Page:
More on What FISA and the Fourth Amendment Requre -- And What They Don't: Over at Balkinization, Marty Lederman looks at the current dispute over the scope of NSA wiretapping powers and offers the following take:
[I]t must be the case that the NSA's aim is not simply to surveil foreigners who it already suspects as being part of Al Qaeda. It can obtain a FISA order as to those folks. What it wants, instead, is to be able to intercept foreign communications coming over domestic wires where (i) it does not have probable cause to believe that any of the parties is a terrorist or agent of a foreign power; and (ii) there is a chance that some of the intercepted communications will be with persons in the U.S.

FISA does not allow surveillance where both of those conditions obtain. (Indeed, insofar as the surveillance picks up U.S. persons in such cases, without proof that either party is the agent of a foreign power, it would probably violate the Fourth Amendment, too, at least according to the pre-FISA cases that considered the question.)
  As to the first point, I think that is clearly right. Federal law plainly allows the government to monitor foreign people with no connection to U.S. soil so long as the monitoring occurs outside the United States. Such persons have no Fourth Amendment rights under Verdugo-Urquidez, and FISA does not apply. So the government wants to do the same monitoring from the U.S. switches that they can do from monitoring posts outside the U.S. That is, they want to take out the relevance of where the monitoring site happens to be. The question is whether FISA allows particular measures to try to do that given the possibility of picking up calls and e-mails to the U.S.

  Second, there are two notable reasons to think that the Fourth Amendment is not implicated in this setting. First, there are some precedents indicating that if you call someone whose calls are being monitored without violating their reasonable expectation of privacy, then it does not violate your Fourth Amendment rights to have the call recorded. See, e.g., United States v. McNulty, 47 F.3d 100, 104-106 (4th Cir. 1995) (person speaking to a person on a cordless call being monitored by the police). I don't think the Supreme Court has addressed this theory, and I gather some VC readers will find it unpersuasive, but there are such cases on the books.

  Second, the Fourth Amendment generally is only triggered by intentional conduct. See Brower v. Inyo County, 489 U.S. 593 (1989) ("Violation of the Fourth Amendment requires an intentional acquisition of physical control."). If the government collects a call and doesn't know that it is conducting a search or seizure under the Fourth Amendment -- because it doesn't know a party has Fourth Amendment rights -- it may be that under Inyo there is no Fourth Amendment violation. (This latter argument is subject to the uncertainty as to whether wiretapping is a search or seizure or both, as well as how the mens rea requirement applies to searches, but I think it is still worth noting.)

Related Posts (on one page):

  1. Are Telcos Still Liable for NSA Cooperation?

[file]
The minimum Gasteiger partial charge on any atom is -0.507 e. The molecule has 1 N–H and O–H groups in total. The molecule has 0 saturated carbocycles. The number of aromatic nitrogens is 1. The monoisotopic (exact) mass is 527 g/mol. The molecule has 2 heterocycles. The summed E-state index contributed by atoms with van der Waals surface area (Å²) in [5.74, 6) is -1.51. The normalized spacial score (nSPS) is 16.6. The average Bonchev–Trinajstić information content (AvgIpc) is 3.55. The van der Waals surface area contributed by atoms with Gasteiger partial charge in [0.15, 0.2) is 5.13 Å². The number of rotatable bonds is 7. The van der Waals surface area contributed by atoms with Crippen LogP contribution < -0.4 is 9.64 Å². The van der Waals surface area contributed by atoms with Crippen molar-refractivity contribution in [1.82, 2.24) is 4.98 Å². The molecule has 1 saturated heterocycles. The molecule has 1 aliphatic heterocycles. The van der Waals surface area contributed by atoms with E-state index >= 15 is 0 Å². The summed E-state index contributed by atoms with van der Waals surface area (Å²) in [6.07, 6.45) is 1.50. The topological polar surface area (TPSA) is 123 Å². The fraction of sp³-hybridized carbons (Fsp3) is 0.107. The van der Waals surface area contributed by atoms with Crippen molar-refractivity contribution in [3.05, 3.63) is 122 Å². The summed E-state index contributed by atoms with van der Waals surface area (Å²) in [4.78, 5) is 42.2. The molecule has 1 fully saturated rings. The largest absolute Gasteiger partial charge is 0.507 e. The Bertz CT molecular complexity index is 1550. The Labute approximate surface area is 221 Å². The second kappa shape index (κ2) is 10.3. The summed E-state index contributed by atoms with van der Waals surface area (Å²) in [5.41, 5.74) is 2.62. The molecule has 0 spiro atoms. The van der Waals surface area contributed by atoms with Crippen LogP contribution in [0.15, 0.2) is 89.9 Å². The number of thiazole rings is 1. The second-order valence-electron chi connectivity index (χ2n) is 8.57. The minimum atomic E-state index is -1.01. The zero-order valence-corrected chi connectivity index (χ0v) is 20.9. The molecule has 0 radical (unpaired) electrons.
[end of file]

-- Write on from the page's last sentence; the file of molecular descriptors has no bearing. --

2. My Take on the New FISA Amendment:
  3. More on What FISA and the Fourth Amendment Requre -- And What They Don't:
My Take on the New FISA Amendment: Last night the House of Representatives approved a temporary amendment to the Foreign Intelligence Surveillance Act that passed the Senate on Friday night. President Bush will sign it shortly. The language is here. On the merits, I think this legislation on the whole seems relatively well done. I would have tinkered with it in some ways, and there are parts I'm not sure about, but the basic structure seems pretty good. Given that this is a 6-month temporary fix, not a permanent change, I tend to support it.

  Of course, we're talking about policy here, not law, and different people will have different reactions based on their policy preferences and sense of the threat. Some will think the new legislation is tepid; others will think it signals the coming of the National Surveillance State. Some people think Al Qaeda is about to nuke America, and others think Al Qaeda poses no threat at all. For the most part, our reactions to new surveillance laws hinge on where we fall on those two lines. My own preferences and sense of the threat are both somewhere roughly in the middle (or so I think -- it's hard to guess exactly what the distribution is). Based on those preferences and sense of the threat, as well as my initial read of the legislation, I think this legislation on the merits is relatively well done.

  So what does the legislation do? As I see it, there are three key parts of the new legislation. The first change is a clarification that FISA warrants are not needed for "surveillance directed at a person reasonably believed to be located outside of the United States." That is, if the government is monitoring someone outside the United States from a telecom switch in the U.S., it can listen in on the person's calls and read their e-mails without obtaining a FISA warrant first. The Fourth Amendment may still require reasonableness in this setting when one or more people on the call of e-mail are inside the U.S. or are United States citizens, but there is no statutory warrant requirement.